Any patient complaining of any ocular symptoms while receiving IFN treatment requires a thorough examination. One should especially be vigilant in older patients, those receiving higher doses of IFN or combination with other medicines, and patients with preexisting morbidities like hypertension and diabetes mellitus. Visual acuity testing, pupil examination, and dilated fundus examination are mandatory. Fluorescein angiography may reveal areas of capillary dropout, hemorrhages, and cotton wool spots that may cause blocked fluorescence. Optical coherence tomography may help to diagnose macular edema, especially in subtle cases.
The recommendation is that all patients receiving IFN therapy should have a thorough ophthalmological examination before starting treatment. Any preexisting retinopathy should be ruled out. Monthly monitoring of patients should be in place while receiving therapy if there is preexisting retinopathy and every three months in asymptomatic patients unless they complain of defective vision.
If a patient presents with an ophthalmological complication while receiving IFN therapy, the general recommendation is to stop IFN treatment. However, some authors suggest discontinuing treatment only in those with severe retinopathy or those with preexisting diseases like diabetes mellitus. A good outcome occurs in many cases after stopping IFN.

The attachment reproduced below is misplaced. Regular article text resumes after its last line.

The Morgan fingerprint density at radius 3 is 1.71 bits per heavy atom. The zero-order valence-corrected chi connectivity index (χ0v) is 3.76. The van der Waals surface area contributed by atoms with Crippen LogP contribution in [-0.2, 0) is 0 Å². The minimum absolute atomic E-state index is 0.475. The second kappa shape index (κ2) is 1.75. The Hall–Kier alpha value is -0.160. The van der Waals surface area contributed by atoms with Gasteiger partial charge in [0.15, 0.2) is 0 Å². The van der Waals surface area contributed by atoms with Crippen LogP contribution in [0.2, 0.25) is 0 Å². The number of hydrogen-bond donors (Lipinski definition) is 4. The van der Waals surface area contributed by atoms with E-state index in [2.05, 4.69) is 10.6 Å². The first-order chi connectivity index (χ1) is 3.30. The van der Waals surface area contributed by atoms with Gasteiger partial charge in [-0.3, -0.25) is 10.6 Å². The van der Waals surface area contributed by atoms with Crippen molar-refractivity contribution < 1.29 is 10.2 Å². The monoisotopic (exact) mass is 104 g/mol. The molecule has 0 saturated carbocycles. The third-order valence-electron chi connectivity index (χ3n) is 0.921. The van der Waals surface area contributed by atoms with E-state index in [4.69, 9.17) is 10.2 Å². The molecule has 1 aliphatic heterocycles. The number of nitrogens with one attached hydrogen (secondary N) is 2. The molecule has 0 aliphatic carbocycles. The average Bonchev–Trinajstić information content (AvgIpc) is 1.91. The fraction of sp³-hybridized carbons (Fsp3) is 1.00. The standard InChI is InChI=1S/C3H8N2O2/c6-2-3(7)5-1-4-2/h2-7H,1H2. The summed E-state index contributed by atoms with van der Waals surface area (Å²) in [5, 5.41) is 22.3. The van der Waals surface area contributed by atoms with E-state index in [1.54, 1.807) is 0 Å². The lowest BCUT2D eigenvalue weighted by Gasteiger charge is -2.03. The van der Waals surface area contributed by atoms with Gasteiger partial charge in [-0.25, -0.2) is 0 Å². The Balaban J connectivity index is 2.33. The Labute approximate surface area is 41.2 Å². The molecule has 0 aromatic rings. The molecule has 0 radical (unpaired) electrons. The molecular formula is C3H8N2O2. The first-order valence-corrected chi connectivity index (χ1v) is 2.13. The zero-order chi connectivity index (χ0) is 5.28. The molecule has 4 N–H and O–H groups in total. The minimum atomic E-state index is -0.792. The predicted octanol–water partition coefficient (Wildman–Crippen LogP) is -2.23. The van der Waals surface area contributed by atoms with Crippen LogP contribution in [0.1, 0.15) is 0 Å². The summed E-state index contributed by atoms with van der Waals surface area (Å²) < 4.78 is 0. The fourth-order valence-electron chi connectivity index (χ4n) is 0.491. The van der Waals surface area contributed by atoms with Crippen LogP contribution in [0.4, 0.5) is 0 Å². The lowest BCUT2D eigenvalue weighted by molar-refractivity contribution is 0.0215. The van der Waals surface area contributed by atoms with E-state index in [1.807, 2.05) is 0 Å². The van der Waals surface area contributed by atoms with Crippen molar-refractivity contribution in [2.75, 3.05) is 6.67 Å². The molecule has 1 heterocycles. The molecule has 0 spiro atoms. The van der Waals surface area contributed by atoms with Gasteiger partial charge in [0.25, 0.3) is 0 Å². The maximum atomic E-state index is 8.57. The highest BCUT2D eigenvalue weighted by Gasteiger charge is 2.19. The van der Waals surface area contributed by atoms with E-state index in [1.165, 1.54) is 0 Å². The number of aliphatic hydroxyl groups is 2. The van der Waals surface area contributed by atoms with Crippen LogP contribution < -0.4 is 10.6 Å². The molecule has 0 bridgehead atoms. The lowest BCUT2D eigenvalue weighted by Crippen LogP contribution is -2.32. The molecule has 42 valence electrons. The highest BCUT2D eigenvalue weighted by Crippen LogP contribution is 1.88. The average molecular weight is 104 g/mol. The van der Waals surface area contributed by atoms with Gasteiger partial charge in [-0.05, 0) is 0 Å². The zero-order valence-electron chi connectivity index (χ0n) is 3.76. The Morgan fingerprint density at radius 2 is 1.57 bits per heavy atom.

IFN retinopathy is a relatively new entity, but it requires attention since a large number of patients, especially those suffering from hepatitis C receive IFN as a part of their treatment. All patients should undergo a comprehensive ocular examination before starting treatment, and regular follow up is important, especially in the first six months when most complications arise.
The internist, infectious disease expert, oncologist, and hematologist may administer interferon to their patients for a variety of reasons. However, these professionals need to be aware of interferon-induced retinopathy. A baseline eye exam by an ophthalmology nurse is recommended. If the patient has any change in vision or ocular complaints, a consult with an ophthalmologist is necessary. If a patient presents with an ophthalmological complication while receiving IFN therapy, the general recommendation is to stop IFN treatment. However, some authors suggest discontinuing treatment only in those with severe retinopathy or those with preexisting diseases like diabetes mellitus. A good outcome results in many cases after stopping IFN.